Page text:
ALL students at a leading university will have to undertake volunteer work and study subjects from the arts and sciences under an overhaul of its curriculum designed to provide a broader education and more socially aware graduates.I'm going to suggest that by 'broader education and socially aware graduates' it means indoctrinating those students that miss out on the wildly left wing views of liberal arts professors - science, maths etc students - with anti-capitalist, global warming, lefty feel good hooha that is completely useless to actually doing a professional job professionally.
In a first for an Australian university, Macquarie University vice-chancellor Steven Schwartz today will announce a partnership with Australia Volunteers International (AVI) that will create a mini peace corps, giving undergraduate students the opportunity to do volunteer work overseas.Would you care to hazard a guess as to whether AVI has a political leaning (which it shouldn't) and, if so, which way that lean is?
Called the Global Futures Program, it will develop programs with local communities throughout Australia, the South Pacific and Southeast Asia. Some form of community work will be compulsory for all undergraduate students at Macquarie under the new curriculum, to start in 2010.Compulsory? To give your labour and expertise away for free? You might be OK with that but it seems a bit strange that a compulsory activity is supported by an apparently volunteer organisation. Isn't philanthropy all about volunteering? Coerced philanthropy seems a bit of an oxymoron.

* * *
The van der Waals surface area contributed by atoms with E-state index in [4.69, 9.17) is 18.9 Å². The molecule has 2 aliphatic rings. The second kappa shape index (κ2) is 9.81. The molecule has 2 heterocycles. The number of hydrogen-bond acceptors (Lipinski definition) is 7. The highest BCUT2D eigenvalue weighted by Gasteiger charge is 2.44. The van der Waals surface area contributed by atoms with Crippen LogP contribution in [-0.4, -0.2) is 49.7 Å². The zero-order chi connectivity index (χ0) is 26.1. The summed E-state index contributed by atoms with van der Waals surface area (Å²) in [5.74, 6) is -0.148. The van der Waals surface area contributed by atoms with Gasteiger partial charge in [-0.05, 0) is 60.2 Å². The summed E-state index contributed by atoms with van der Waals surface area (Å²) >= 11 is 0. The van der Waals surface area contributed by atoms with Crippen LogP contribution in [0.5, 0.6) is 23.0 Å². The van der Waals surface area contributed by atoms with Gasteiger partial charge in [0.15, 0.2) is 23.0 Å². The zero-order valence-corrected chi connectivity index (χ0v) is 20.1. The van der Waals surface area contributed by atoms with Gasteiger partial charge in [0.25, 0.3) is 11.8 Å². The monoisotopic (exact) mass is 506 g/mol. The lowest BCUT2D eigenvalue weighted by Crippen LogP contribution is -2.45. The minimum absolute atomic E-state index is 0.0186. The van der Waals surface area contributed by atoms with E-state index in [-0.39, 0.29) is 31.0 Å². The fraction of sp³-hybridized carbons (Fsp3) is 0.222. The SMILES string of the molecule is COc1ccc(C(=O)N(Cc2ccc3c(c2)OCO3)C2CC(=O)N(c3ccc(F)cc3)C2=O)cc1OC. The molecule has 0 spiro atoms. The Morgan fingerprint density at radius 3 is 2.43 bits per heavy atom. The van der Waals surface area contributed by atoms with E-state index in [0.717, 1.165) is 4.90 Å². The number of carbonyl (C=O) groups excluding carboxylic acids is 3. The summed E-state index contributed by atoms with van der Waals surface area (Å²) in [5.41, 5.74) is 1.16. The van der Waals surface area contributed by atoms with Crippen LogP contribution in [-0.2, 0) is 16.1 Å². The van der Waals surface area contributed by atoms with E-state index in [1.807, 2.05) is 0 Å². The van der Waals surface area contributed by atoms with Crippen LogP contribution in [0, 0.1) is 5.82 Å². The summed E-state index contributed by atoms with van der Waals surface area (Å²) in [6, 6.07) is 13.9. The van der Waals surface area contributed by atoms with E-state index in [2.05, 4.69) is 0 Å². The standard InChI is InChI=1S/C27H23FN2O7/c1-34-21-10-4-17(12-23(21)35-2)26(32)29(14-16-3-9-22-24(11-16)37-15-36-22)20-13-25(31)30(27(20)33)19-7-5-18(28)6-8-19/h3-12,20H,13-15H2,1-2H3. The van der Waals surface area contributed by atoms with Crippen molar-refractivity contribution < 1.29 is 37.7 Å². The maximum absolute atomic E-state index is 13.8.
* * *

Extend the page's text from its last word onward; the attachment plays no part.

In addition, the university will require all undergraduate students to study subjects from the humanities, social sciences and sciences so that arts students must take science subjects and science students must take arts subjects.I'll make a prediction. Arts students - being as dumb as dog droppings in matters scientific (that's why they vastly outnumber science students in their belief in global warming) - will last a semester or two, kick up a stink and have the requirement dropped. Science students - having higher IQs than their dopey arts cousins - will work hard and struggle through the arts subjects but still pass. In this way they will not learn the lesson that the university is trying to indoctrinate but instead discover the totalitarian, coercive nature of the liberal arts establishment and the left in general.